Interesting ?! The majority of plastic surgeons utilize the subpectoral (biplanar) position for breast implants due to studies that reflect a lower capsule contracture rate than subglandular position. The Subfascial position which I assume you mean under the pectoralis fascia but on top of the muscle (which I've never done) could possibly cause more bleeding. So I don't see the advantage. Subglandular position of implants have been long used by surgeons, but fell out of favor due to studies showing increased risk of capsule contracture vs. subpectoral position. Having said that, more recent studies have shown that smooth wall implants have a higher rate of capcon that texturized implants. I bet in near future we will see a gradual swing back to using the subglandular postion with Generation 5 textured Shaped implants made by Sientra.
Hope this helps
There is not a great benefit for sub facial that can be clearly demonstrated and the surgery is not as straight forward as subglandular. Both locations do have a higher capsular contracture rate than bi-planar.
Most breast implants particularly silicone gel do quite well in a sub glandular position. It is less painful and they are not displaced by motion of the pectoralis muscle. Some fascial placement is painful with any particular advantage that I see.
The subfascial breast implant attempts to place the implant under the fascia (covering) of the pectoral muscle directly behind the breast.
I have done this approach.
Why? Lifting the fascia causes considerable bleeding, pain after surgery and the fascia is inflexible so the implant doesn't fit easily under it - so it usually turns into a subglandular implant.
The 'advantage' of the subfascial is the claim that it reduces infection after breast lifts.
The evidence I have seen is not convincing.
The two standard approaches for breast implants are to put the implant either under the pectoral muscle or over the muscle, under the breast. Best wishes.
In my opinion there are two sites for implant placement: over the muscle (subglandular) and partially beneath the muscle (dual plane). Placing the implant subglandular including the fascia offers no benefit. It could prolong surgery, increase pain and increase bleeding.
Many surgeons will talk about a subfascial implant position as being a happy medium between a subglandular and subpectoral pocket. Implants placed in the subglandular or over the muscle position are much more likely to be palpable and possibly visible with wrinkling and rippling through the skin. I also have seen that subglandular implants are more likely to stretch out the skin between the nipple and the crease of the breast over time. Implants placed under the muscle will have some animation deformities of the chest when the pectoralis muscle is flexed. It does provide better coverage of the implants and the capsular contracture rates are much lower when placed under the muscle. The subfascial positioning is really just a subglandular pocket, in my opinion, and is more of a marketing term than anything.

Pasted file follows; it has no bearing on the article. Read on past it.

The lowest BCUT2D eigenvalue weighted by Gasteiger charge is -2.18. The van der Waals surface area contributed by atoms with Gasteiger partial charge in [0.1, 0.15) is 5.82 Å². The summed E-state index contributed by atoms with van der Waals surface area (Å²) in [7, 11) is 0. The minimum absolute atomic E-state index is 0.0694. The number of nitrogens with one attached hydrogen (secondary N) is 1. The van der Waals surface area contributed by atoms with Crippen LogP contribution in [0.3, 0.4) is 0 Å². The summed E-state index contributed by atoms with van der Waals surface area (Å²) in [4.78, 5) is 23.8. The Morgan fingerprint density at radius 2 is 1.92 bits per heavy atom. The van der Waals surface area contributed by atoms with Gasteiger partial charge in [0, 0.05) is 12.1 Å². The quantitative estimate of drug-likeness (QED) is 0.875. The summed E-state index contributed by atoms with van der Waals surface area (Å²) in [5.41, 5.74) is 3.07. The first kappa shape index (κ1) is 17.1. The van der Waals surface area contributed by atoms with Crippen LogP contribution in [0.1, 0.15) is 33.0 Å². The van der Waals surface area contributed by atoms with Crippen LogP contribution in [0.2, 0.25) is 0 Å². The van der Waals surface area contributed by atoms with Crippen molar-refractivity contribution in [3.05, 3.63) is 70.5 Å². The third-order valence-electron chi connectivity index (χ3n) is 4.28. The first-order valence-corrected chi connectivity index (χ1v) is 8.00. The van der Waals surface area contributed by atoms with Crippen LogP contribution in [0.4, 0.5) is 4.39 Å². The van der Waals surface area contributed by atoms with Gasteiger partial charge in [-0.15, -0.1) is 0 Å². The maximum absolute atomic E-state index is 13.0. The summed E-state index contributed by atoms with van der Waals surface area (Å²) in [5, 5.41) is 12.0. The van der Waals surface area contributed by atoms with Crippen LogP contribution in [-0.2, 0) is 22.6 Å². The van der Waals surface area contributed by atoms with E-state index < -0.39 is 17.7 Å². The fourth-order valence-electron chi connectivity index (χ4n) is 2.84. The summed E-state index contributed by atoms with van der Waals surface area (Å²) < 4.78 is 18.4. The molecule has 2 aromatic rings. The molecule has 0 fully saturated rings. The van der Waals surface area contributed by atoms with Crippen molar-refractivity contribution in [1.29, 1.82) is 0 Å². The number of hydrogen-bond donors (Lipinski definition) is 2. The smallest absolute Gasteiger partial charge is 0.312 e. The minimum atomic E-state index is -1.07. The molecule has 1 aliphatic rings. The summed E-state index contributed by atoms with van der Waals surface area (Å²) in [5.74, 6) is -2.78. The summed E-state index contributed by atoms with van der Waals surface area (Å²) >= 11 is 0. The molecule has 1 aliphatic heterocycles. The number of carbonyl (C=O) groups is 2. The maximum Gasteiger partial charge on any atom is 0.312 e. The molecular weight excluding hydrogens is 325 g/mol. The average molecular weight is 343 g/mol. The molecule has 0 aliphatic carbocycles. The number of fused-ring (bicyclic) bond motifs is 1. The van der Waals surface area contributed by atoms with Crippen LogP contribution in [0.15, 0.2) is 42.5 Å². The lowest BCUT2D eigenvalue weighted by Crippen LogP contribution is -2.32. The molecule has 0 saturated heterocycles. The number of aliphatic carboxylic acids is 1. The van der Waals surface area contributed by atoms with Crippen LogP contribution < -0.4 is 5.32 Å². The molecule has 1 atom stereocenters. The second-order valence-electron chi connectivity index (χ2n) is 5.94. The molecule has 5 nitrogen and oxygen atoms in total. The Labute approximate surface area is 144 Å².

The question of where to put implants during breast augmentation is one of the core points of a good consultation. In certain instances, there is a benefit to each location. The subfascial location is under a thin but tough layer of tissue just above the muscle. This is very similar to the location with subglandular placement. Enough so that the two can be thought of as the same place. Both, however, are different from submuscular or below the muscle placement.
There is not a correct or incorrect place to put an implant. In each case, the placement depends upon the individual, the goals of the operation and the problems that are being addressed. For example, An implant in the subfascial or subglandular position can provide a little bit of a lift but in very thin women can lead to the implant being visible or able to be felt. An implant in the submuscular position has less issues with these things but requires the patient to tolerate the specific risks of implants beneath the muscle (mostly that the muscle is cut and that the muscle can cause the implant to move out to the side).
This is a wonderful site for addressing some questions, and I hope you get some more information, but this is exactly the kind of thing that most plastic surgeons build a consultation around. Hopefully you can find someone you like and trust in your area to help you through the process.
There are many factors that go into the decision on the placement of a breast implant. In general, a subglandular implant (above the muscle) may be associated with less "down-time" and increased cleavage. However, it requires that you have enough breast tissue to camoflauge the implant. It may be associated with a slightly higher risk of capsular contracture, however. A submuscular implant is often preferred if you do not have a significant amount of breast tissue to begin with. It may be associated with a slightly lower risk of capsular contracture. Because of these, and many other factors, it is important that you personally consult with a board-certified Plastic Surgeon.
Every surgeon has their preference for implant placement. I prefer the dual plane technique as I feel it facilitates a natural breast shape in many different body types. Please visit with a board certified PS to learn more about what's right for you.
I use almost exclusively a sub pectoral placement for breast implants as it tends to look and feel much more natural.
When considering breast augmentation surgery, look at many photos from many perspectives and carefully check the credentials of your plastic surgeon.